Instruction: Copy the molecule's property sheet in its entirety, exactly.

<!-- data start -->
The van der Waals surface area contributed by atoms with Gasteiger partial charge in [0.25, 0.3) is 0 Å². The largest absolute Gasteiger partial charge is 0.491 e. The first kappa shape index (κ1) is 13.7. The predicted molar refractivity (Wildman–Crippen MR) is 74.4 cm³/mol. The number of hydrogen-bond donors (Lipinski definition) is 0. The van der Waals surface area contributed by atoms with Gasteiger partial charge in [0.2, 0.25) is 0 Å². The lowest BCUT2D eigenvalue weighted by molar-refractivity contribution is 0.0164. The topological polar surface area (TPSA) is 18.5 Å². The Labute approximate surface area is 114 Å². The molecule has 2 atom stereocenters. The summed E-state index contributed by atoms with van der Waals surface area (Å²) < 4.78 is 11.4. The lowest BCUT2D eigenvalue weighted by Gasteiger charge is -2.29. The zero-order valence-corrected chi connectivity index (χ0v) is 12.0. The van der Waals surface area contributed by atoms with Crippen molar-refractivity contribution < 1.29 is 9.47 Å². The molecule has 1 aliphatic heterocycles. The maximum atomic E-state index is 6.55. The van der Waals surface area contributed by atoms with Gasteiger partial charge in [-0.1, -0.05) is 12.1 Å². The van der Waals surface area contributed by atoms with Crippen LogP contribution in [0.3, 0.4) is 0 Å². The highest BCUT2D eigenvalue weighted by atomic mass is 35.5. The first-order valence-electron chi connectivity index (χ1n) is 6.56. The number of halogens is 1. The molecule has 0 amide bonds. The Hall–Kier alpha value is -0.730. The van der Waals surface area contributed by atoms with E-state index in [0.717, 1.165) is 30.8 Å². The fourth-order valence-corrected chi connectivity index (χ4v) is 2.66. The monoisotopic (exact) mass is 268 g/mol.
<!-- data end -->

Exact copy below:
The van der Waals surface area contributed by atoms with Gasteiger partial charge in [0.25, 0.3) is 0 Å². The largest absolute Gasteiger partial charge is 0.491 e. The first kappa shape index (κ1) is 13.7. The predicted molar refractivity (Wildman–Crippen MR) is 74.4 cm³/mol. The number of hydrogen-bond donors (Lipinski definition) is 0. The van der Waals surface area contributed by atoms with Gasteiger partial charge in [0.2, 0.25) is 0 Å². The lowest BCUT2D eigenvalue weighted by molar-refractivity contribution is 0.0164. The topological polar surface area (TPSA) is 18.5 Å². The Labute approximate surface area is 114 Å². The molecule has 2 atom stereocenters. The summed E-state index contributed by atoms with van der Waals surface area (Å²) < 4.78 is 11.4. The lowest BCUT2D eigenvalue weighted by Gasteiger charge is -2.29. The zero-order valence-corrected chi connectivity index (χ0v) is 12.0. The van der Waals surface area contributed by atoms with Crippen molar-refractivity contribution < 1.29 is 9.47 Å². The molecule has 1 aliphatic heterocycles. The maximum atomic E-state index is 6.55. The van der Waals surface area contributed by atoms with Gasteiger partial charge in [-0.1, -0.05) is 12.1 Å². The van der Waals surface area contributed by atoms with Crippen LogP contribution in [0.3, 0.4) is 0 Å². The highest BCUT2D eigenvalue weighted by atomic mass is 35.5. The first-order valence-electron chi connectivity index (χ1n) is 6.56. The number of halogens is 1. The molecule has 0 amide bonds. The Hall–Kier alpha value is -0.730. The van der Waals surface area contributed by atoms with E-state index in [0.717, 1.165) is 30.8 Å². The fourth-order valence-corrected chi connectivity index (χ4v) is 2.66. The monoisotopic (exact) mass is 268 g/mol.